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Democracy needs democratic educational systems
on April 9, 2004
Dewey always said that his 1916 Democracy and Education was the fullest statement of his philosophy, although many have ignored this claim. One of the major stumbling blocks in reading Dewey is his appropriation of terms that mean something very specific to him, such as democracy, experience, growth, philosophy, and education. In using these terms, he leaves behind all of the classical dualisms between the self and society, mind and subject matter, theory and practice, and others. (For instance, society educates selves and selves constitute and can modify societal practices).
The key to democracy is education (which is much more than just schooling) that promotes criticism, self-education, and constant growth. Philosophy, in the broadest sense, is criticism. Since life is best lived as growth (the unexamined life is not worth living), and democracy is the best way to deal with the constant changes that all societies face, an education that helps children love learning and change is essential to a democratic society. Unfortunately, many societal constructs are educative in a narrow sense, and allow us to be complacently self-satisfied and rigid in our habits (ie we become fundamentalists). Dewey warns against the "business mind" that, since the writing of this book, has thoroughly permeated many institutions, including the university. Children naturally are inquisitive and love growth, but many societal constructs, such as traditional schooling or dogmatic religious practices, dampen this curiosity.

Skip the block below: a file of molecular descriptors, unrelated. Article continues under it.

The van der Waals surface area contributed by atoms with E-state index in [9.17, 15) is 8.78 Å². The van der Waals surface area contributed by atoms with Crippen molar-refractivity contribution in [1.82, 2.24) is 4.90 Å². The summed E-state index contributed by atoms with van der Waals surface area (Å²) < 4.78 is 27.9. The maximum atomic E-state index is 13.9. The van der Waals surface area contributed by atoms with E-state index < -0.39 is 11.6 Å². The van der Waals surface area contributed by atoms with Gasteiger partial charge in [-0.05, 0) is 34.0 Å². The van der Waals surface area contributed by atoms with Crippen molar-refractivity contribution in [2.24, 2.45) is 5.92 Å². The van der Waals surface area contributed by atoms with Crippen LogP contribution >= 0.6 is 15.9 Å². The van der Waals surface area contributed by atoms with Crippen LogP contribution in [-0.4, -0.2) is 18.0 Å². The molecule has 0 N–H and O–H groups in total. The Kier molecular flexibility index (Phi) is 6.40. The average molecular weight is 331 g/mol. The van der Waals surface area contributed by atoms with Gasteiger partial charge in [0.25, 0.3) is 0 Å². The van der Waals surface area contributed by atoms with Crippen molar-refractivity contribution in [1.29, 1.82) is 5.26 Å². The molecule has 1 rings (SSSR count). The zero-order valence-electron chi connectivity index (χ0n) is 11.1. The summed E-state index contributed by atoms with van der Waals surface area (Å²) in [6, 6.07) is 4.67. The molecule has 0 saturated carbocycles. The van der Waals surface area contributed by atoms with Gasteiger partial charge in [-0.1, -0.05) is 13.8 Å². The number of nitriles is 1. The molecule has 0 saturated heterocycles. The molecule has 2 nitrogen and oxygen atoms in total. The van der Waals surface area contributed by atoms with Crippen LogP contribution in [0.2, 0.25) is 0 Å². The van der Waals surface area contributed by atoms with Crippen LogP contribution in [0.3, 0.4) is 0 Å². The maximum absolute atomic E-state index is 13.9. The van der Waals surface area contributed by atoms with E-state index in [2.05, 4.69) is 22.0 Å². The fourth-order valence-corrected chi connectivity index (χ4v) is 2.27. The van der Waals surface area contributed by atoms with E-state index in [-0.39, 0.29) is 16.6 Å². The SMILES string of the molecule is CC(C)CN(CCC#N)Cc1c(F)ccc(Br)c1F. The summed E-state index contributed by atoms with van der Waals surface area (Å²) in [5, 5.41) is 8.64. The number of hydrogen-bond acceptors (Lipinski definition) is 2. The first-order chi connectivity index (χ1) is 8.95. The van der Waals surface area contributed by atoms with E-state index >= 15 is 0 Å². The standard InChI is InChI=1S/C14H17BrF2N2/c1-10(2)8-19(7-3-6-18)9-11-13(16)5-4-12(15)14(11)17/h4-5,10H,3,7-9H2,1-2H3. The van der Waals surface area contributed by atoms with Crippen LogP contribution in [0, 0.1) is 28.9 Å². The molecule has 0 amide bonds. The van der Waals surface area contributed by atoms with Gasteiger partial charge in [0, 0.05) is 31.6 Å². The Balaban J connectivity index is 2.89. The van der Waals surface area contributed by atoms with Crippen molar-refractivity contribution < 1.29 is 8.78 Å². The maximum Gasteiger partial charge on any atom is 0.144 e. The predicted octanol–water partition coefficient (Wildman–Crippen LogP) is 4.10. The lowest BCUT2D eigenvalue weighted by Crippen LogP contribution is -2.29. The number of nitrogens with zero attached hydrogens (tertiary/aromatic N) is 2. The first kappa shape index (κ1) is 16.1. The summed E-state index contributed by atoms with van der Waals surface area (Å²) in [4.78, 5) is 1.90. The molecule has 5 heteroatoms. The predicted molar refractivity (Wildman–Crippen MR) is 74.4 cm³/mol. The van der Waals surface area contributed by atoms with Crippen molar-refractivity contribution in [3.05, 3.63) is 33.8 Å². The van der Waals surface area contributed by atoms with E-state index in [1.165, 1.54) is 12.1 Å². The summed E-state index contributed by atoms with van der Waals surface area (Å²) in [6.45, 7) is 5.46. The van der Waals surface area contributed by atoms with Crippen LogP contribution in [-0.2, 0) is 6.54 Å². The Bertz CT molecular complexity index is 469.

Dewey was a radical thinker, but his prose is plodding and sometimes obscures his revolutionary message. Although Dewey was a trained philosopher and was a Hegelian until he read William James' Principles of Psychology, Dewey is much easier to read than most philosophers. Still, the philosophical content is there for those who need it. For those less philosophically inclined, you won't be missing out on too much. Also, to respond to another reviewer, Dewey was a socialist in the same way that Social Security is socialistic. He merely felt that a truly democratic society must allow equal educational opportunities for all. Finally, the claim that his work was unscientific is ridiculous. He ran the first laboratory school at the University of Chicago with the help of Jane Addams, amongst other reformists, to test his theories. And, his philosophy, like James', is in response to the major scientific advances of his time.
An amazing work for philosophers, educators, and social thinkers alike.